Turn 7 introduces something new:
The double hourglass has you mark off two spaces in the round tracker. Ah, life is passing so quickly! Little Etionette is now large enough to join you at the window as you yell at the peasants to work harder. Her high-pitched squeak gives the commands a grating quality that you couldn't previously achieve on your own. Magnifique!
With all this time at hand, every player can sell all commodities they've circled, scoring two points for each while also gaining a gray nugget in the process. Blessed nugget, it's time to put one to use to mark off two spaces at once! After crossing out the nugget, you can use the blue with one 5, then the blue again with the other 5 to mark both spaces in the blue region, thereby gaining you another commodity in addition to 4 points for that region. Progress feels good, especially when others are sweating on your behalf. After all that work, here's how your duchy now stands:
Alas, you pushed everyone too hard, and turn 8 in the first round brought this result. Each space in a yellowtown needs to be filled with the same value, and thankfully for all of our mathematical efforts throughout history (but sadly for you now), 3s are neither a 1 nor a 5, so the final turn in this round hands you an orange in compensation along with a sum of 12 points.
Rounds 2 and 3 progress the same way. You don't have much in the way of special powers at hand — only one orange and one nugget — and you haven't even seen a purple die all game, so if one does show, you had best complete the one violet space to the east of the river (or nugget that dice roll, if possible, for either two-space purple region). Time and again, both in competitive games and when playing solo, I've found myself short of a plum bonus and unable to change the color of a die, which then leads to me getting another orange, which does you no good if you don't need the colors at hand. (TCOB:TDG life lesson #2: Colors are more important than numbers.)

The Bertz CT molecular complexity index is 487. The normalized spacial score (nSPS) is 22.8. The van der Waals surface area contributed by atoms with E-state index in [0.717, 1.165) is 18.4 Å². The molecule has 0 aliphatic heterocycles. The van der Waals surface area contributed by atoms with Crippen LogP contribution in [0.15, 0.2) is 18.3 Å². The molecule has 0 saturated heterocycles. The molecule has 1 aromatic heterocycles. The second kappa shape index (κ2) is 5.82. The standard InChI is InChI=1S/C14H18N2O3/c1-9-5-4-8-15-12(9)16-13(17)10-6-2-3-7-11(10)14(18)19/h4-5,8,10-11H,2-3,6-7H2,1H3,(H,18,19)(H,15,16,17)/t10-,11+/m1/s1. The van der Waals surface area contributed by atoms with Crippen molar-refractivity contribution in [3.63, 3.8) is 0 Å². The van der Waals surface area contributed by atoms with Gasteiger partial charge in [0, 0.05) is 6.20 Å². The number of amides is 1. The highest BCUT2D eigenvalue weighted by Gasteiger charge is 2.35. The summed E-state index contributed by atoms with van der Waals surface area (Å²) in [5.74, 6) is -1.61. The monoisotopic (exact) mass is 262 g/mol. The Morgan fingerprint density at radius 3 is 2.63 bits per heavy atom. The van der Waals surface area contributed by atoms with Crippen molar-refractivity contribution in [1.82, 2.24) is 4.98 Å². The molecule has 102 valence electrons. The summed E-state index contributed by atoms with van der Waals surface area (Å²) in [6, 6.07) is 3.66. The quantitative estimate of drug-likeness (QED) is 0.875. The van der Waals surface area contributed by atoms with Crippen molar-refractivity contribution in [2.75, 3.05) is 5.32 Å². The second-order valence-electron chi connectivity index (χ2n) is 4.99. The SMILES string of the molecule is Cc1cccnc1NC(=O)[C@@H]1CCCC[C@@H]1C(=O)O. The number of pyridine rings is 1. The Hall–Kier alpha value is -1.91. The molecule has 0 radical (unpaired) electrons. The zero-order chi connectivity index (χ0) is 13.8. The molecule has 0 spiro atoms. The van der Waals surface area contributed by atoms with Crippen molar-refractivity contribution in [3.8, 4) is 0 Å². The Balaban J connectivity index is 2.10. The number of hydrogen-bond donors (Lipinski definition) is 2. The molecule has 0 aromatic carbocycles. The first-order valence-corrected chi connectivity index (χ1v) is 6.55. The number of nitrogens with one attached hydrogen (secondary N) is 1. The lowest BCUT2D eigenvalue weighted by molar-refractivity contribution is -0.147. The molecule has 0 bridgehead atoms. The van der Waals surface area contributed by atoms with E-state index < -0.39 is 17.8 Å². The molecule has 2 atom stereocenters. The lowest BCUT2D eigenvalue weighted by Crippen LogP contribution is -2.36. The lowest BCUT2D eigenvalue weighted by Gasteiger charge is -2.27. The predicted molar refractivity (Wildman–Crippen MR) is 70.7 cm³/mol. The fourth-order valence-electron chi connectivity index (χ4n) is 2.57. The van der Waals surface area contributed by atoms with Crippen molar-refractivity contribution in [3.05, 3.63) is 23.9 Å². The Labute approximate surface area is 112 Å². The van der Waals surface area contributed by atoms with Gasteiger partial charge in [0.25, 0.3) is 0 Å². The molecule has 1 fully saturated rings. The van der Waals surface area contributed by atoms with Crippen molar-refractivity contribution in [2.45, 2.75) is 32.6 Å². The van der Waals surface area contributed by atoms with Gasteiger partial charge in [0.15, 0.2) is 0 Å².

Did I mention playing solo? I did, and the only rule change is that each round lasts precisely eight turns (instead of varying between five and ten depending on how many double hourglasses show up). What differs when playing competitively versus playing solo? Other than the varying number of turns, not much except that everyone so often someone will shout at the end of a turn, "I've completed all of the blue", and you'll curse them for doing this before you because they'll score the higher number of bonus points for this color (4), leaving you only 2 points to scrounge up — assuming someone else doesn't beat you to second place.
As you might gather, The Castles of Burgundy: The Dice Game is very much a solitaire game. I'm marking things on my sheet, and you're marking things on yours, and sometimes I score a bonus first and sometimes you do and sometimes we both complete the same colored region on the same turn and we both score the higher number of bonus points. Huzzah! I've played six times on a press copy from Ravensburger — three solo and three three-player games — and the experience hasn't differed much. You might look at another player's sheet and see they've filled one orange space more than you and have as many nuggets as you, so you realize that you're unlikely to beat them to the bonus, so you fill in a purple space instead of an orange one this turn. At least you can call purple your own...
The play sheets differ in their arrangements of the land masses, but they feel the same during a game, the values and colors rolled on the dice being more important than the colored patterns on your sheet. I initially thought commodities were the way to go when choosing a starting castle, but in my most recent game the double hourglasses were constant, with the entire game lasting only 18 turns (with the full range being 15-30 turns) and therefore kiboshing my "long-term" strategy of parlaying commodities into nuggets into double turns. Super frustrating, but sometimes you just have to suffer the dice. (TCOB:TDG life lesson #3: Dice results are random.)
No matter — I have dozens of duchies still to be developed, and should I find a willing opponent, we can compete on opposite sides of the sheet at the same time, perhaps introducing a new form of head-to-head competition in the process, with me pushing my pencil through the paper to jab their hand as they attempt to write something down. En garde!Rollin' and writin'
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SPIEL '17 Preview: The Castles of Burgundy: The Dice Game, or Yes, I Understand That The Original Game Has Dice, But This Is Different, Okay?
08 Sep 2017
- [+] Dice rolls